Performance Wednesday

Wednesday witnessed no less than two performances from me. First, a presentation in my Insider Threats class. Second, the first big Ship of Fools show of the semester.

The day started off (at 2:30 in the afternoon) with me giving a presentation on Leslie Lamport‘s paper “Paxos Made Simple“. Judging from the professor’s response to both my slides and the presentation itself, I pretty much nailed it. It certainly helped that the paper didn’t have too many ugly technical details and proofs in it, so it wasn’t too hard to present it to the rest of the class.

For what it’s worth, my quick-and-dirty guide to giving a decent presentation:

  • Run through your presentation at least twice before actually giving it. The first time, you’ll stumble over yourself all over the place. That’ll tell you what parts you’re not too sure on or that you might need to rethink. The second time should go much more smoothly. Repeat until you feel pretty comfortable. (Rationale: I’ve seen enough students try to give a presentation without reheasing first to know the consequences.)
  • Know your subject. Yes, you should already know what you’re talking about in the presentation, but that’s not enough. People will ask questions about the tricky parts or the subtle points, or will want to try to extend what you’re talking about somehow. You don’t want to go deer-in-headlights when this happens. Anticipate what questions your audience will ask and be ready to answer them, even if the answers wouldn’t normally show up in the presentation. And expect someone to ask you something you didn’t expect. Tough questions are good; they mean you have the audience’s attention! (Rationale: Failing to handle a question well weakens the confidence the audience has in you.)
  • Don’t read from your slides! I can’t stress this enough. Nothing puts your audience to sleep faster. Slides are there to emphasize your key points and to show any necessary graphics that would take too long to draw on the spot. Sure you need to talk about what’s up on the screen, but more fleshed out and with additional comments to reinforce your key points. (Rationale: I can read the slides myself, thank you.)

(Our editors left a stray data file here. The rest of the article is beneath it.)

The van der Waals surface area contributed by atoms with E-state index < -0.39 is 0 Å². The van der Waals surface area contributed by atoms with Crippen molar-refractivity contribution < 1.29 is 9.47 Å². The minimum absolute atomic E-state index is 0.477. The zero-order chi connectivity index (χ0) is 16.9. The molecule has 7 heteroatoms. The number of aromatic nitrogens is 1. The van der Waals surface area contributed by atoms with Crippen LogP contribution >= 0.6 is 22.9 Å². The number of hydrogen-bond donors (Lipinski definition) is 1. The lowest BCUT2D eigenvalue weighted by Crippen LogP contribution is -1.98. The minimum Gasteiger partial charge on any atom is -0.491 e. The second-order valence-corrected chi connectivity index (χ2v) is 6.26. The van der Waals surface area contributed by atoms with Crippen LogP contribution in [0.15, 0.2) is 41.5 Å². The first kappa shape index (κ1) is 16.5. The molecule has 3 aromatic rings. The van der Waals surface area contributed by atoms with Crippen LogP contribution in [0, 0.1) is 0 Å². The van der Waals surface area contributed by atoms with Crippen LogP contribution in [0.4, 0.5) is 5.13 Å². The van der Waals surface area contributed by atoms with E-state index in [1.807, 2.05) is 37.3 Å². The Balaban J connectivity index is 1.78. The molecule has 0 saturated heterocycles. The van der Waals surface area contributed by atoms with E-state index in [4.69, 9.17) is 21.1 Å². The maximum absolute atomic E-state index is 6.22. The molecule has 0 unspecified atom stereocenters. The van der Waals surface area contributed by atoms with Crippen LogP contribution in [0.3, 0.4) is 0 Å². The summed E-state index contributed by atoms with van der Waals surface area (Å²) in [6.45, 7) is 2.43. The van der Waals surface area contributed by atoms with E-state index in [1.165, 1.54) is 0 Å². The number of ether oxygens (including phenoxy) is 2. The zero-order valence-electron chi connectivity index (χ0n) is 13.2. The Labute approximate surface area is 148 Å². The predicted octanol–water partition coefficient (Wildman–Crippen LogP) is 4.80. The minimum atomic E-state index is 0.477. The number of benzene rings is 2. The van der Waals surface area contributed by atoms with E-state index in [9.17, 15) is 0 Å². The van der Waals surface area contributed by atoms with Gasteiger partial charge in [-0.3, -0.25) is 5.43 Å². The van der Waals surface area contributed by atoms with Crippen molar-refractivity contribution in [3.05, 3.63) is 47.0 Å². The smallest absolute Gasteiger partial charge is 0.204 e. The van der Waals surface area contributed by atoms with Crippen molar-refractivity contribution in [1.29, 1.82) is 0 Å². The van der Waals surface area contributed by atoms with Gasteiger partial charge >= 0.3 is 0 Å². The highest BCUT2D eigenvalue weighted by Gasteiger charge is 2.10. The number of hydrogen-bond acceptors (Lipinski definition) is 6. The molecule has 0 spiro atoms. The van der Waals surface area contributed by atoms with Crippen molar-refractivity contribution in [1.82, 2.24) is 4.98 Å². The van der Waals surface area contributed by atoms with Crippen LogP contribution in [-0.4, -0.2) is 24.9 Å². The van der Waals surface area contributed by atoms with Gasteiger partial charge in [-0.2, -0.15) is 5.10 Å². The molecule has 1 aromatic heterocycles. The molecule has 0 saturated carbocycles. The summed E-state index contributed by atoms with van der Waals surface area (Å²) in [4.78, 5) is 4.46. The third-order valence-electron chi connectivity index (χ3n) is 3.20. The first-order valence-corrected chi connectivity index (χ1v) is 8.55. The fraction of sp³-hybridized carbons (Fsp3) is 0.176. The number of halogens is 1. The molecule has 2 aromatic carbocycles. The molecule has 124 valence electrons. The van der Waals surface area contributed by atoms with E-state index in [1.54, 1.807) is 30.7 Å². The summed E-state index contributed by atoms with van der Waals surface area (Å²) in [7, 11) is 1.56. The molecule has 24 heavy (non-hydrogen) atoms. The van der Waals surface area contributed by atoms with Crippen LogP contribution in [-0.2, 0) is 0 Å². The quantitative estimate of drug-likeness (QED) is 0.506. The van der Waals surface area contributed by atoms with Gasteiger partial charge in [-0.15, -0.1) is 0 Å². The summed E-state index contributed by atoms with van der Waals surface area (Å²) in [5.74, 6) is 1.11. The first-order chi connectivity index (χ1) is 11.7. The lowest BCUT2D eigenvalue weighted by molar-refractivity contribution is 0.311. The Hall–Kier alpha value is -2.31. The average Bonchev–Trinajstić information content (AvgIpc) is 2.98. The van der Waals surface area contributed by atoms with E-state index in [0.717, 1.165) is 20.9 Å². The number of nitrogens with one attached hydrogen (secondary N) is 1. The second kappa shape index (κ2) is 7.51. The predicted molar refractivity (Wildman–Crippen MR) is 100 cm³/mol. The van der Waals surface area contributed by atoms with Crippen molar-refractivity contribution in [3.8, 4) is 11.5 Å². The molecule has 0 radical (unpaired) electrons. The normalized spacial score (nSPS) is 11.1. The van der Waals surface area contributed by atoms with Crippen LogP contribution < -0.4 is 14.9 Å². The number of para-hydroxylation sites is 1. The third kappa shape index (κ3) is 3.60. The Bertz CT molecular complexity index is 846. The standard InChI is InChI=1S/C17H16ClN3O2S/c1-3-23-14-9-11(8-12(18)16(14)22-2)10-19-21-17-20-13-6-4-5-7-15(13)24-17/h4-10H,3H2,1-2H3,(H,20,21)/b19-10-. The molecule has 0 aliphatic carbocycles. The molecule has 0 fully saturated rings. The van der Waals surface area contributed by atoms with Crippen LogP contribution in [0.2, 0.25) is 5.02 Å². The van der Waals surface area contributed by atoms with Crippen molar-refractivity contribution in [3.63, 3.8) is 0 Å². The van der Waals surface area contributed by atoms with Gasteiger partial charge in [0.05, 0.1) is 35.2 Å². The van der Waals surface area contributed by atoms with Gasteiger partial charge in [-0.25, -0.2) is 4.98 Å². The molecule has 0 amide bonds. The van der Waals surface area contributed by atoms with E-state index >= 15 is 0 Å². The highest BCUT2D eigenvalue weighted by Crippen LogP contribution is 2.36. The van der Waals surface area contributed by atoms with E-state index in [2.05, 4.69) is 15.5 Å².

• Show interest in what you’re talking about! Make the audience think what you’re talking about is the most fascinating thing ever. It’s better to overdo it than to talk in a flat, monotonous drone. Make gestures, fluctuate your tone of voice, talk conversationally, etc. The interest you show in your topic will rub off on them. (Rationale: if you don’t care about your topic, why should your audience?)

I’m sure there’s other important stuff I’m missing, but if you can cover those four points you’ll do all right. The first and last points apply pretty well to performances in general, such as, say, the improv show that night. [Bet you didn’t see that segue coming!]

We Fools performed as part of a talent show at Hawkins Grad House. We got a half-hour time slot, which is pretty short by our usual standards, but that just means we had to squeeze out all the filler and mediocrity.

The crowd was moderately sized, but were very lethargic to start off. It surely didn’t help that the act that proceeded us was someone singing a song in several different languages. But we’ve been there before, and Chuck made an admirable attempt to get them woken up before the show started. The crowd did finally come alive after a few games, and by the end of the set they were at least five orders of magnitude more energetic than when we started, which must mean we were doing something right. (Though from what I heard, they went absolutely nuts for the foreign fashion show that followed us. Good thing we got moved before that, then.)

In hindsight, it’s a bad idea to put games that require non-negligible time to collect audience suggestions near the beginning. Not only do you kill any momemtum you may have built up, but if the audience isn’t energized, it’s going to be like pulling teeth. Also, regardless of what Matt might try to tell you, our Two Person Stories have been going pretty well lately. The audience loved our stirring tale of Forrest Gump’s sex-change operation. Don’t let the fact that I’m almost always one of the people performing 2PS make you think I’m biased, either.

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